This document is Fact Sheet FPS-567, one of a series of the Environmental Horticulture Department, Florida Cooperative Extension Service, Institute of Food
and Agricultural Sciences, University of Florida. Publication date: October, 1999 Please visit the EDIS Web site at http://edis.ifas.ufl.edu.
The Institute of Food and Agricultural Sciences is an equal opportunity/affirmative action employer authorized to provide research, educational
information and other services only to individuals and institutions that function without regard to race, color, sex, age, handicap, or national origin.
For information on obtaining other extension publications, contact your county Cooperative Extension Service office. Florida Cooperative
Extension Service / Institute of Food and Agricultural Sciences / University of Florida / Christine Taylor Waddill, Dean
Edward F. Gilman, professor, Environmental Horticulture Department, Cooperative Extension Service, Institute of Food and Agricultural Sciences, University
of Florida, Gainesville, 32611.
Fact Sheet FPS-567
Edward F. Gilman
Brush Cherry has beautiful reddish foliage when it first
emerges (Fig. 1). The shiny leaves slowly turn dark green on
thin brown twigs. Older plants eventually reach to about 12 feet
tall, but most are clipped into hedges in residential landscapes.
Showy white flowers borne in the warm months are usually
pruned off and not very noticeable. However flowers on
unclipped plants are quite attractive as they fill the canopy.
Several stems arise from the lower part of the tree forming a
multiple trunked tree well adapted for many landscapes. The
plant may still be referred to as Eugenia myrtifolia in some
Scientific name: Syzygium paniculatum
USDA hardiness zones:
10 through 11 (Fig. 2)
Planting month for zone 10 and 11:
native to Florida
container or above-ground planter; near a deck or patio;
superior hedge; small parking lot islands (< 100 square feet in
size); medium-sized parking lot islands (100-200 square feet in
size); large parking lot islands (> 200 square feet in size);
narrow tree lawns (3-4 feet wide); medium-sized tree lawns (4-
Height: 12 to 20 feet
6 feet wide); wide tree lawns (>6 feet wide); recommended for
buffer strips around parking lots or for median strip plantings in
the highway; screen
somewhat available, may have to go out of the
region to find the plant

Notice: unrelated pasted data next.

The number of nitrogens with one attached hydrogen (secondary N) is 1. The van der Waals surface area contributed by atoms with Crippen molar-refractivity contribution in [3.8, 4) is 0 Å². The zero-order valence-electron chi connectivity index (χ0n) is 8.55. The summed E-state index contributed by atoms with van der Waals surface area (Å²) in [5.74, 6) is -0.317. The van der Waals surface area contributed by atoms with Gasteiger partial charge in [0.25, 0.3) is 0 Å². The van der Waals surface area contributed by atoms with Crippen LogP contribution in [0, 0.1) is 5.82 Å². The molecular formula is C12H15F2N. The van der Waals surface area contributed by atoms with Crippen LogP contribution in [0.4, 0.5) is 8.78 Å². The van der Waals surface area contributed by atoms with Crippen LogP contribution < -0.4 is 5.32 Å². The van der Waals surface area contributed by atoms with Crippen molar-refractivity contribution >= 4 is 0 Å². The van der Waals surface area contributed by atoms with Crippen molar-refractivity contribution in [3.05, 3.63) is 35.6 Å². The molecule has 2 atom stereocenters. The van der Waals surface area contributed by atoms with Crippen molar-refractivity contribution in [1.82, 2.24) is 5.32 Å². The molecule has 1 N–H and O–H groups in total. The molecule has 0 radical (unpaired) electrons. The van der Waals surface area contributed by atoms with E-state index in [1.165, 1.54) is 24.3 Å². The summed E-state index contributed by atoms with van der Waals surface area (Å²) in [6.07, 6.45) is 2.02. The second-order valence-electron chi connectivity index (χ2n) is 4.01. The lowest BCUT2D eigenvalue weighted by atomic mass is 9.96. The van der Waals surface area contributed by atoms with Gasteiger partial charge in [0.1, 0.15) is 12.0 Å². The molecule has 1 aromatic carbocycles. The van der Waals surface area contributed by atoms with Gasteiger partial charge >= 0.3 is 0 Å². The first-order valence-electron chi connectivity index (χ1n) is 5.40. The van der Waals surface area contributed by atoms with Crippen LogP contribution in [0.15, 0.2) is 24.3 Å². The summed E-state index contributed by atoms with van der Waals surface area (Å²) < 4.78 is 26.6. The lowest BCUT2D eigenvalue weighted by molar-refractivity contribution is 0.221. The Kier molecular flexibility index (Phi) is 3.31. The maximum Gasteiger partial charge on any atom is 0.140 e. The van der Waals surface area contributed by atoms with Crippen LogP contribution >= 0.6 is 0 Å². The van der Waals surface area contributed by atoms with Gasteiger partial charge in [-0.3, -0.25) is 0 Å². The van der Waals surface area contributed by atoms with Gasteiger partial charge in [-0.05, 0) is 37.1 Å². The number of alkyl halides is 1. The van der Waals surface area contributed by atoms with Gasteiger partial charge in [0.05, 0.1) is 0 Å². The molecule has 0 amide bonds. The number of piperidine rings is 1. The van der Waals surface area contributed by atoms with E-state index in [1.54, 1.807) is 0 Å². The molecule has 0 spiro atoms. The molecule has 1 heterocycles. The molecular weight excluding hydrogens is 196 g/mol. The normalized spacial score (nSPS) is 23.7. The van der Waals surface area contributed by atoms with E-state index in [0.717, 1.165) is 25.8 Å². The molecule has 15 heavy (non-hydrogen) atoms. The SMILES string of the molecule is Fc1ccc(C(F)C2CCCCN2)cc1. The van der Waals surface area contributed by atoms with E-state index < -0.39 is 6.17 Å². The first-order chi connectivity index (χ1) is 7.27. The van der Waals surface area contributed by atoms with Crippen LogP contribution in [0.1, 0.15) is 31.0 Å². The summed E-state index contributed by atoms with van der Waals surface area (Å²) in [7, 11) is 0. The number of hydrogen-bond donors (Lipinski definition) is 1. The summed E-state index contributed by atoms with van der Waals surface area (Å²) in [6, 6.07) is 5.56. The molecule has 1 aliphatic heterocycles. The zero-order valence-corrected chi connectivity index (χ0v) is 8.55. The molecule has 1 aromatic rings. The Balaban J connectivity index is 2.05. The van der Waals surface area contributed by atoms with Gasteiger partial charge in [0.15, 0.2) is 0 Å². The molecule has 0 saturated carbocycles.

8 to 15 feet
vase shape; oval
-- Brush Cherry Page 2
Figure 2. Shaded area represents potential planting range.
Growth rate: moderate
Fruit cover: fleshy
Fruit color: red; black
none, or difficult to see
Leaf type and persistence:
Leaf blade length:
less than 2 inches
purple or red
no fall color change
less than .5 inch
suited for human consumption; attracts
Trunk and Branches
typically multi-trunked or clumping
Current year stem/twig color:
Current year stem/twig thickness:
plant grows in part shade/part sun
acidic; alkaline; sand; loam; clay;
Soil salt tolerances:
36 to 60 inches
-- Brush Cherry Page 3
Roots: usually not a problem
Winter interest: no special winter interest
Outstanding plant: plant has outstanding ornamental features
and could be planted more
not known to be invasive
no serious pests are normally seen on the plant
Use and Management
The most common use of Brush Cherry is for a tall screen
or hedge. Small leaves, year-round growth and a natural
compact habit make this one of the premier hedge plants in
south Florida. It is also nicely suited for espalier or topiary.
Drought tolerance and nice foliage make it a nice addition to a
deck or patio when planted in a container.
Trees can be trained in the nursery to one central trunk or
allowed and encouraged to develop multiple trunks as plants
age. The bark on these older trunks is quite showy. Brush
Cherry creates shade for a patio or deck, but will not grow to
the large, often overpowering size of a large tree such as a Fig.
They can be used along streets, in highway medians and in
parking lots because they adapt to small soil spaces and do not
become very large. Street and parking lot trees are often
specified to have one trunk to allow for vehicle clearance
beneath the crown. Multiple trunked trees are often specified
for specimen planting so the beautiful bark can be displayed.
Stopper grows well in south Florida on limestone soils as
an understory plant. However, it is perfectly adapted to more
open, sunny locations where it will flourish with little care once
it becomes established.
Pests and Diseases
Scales and mites can infest the foliage and twigs.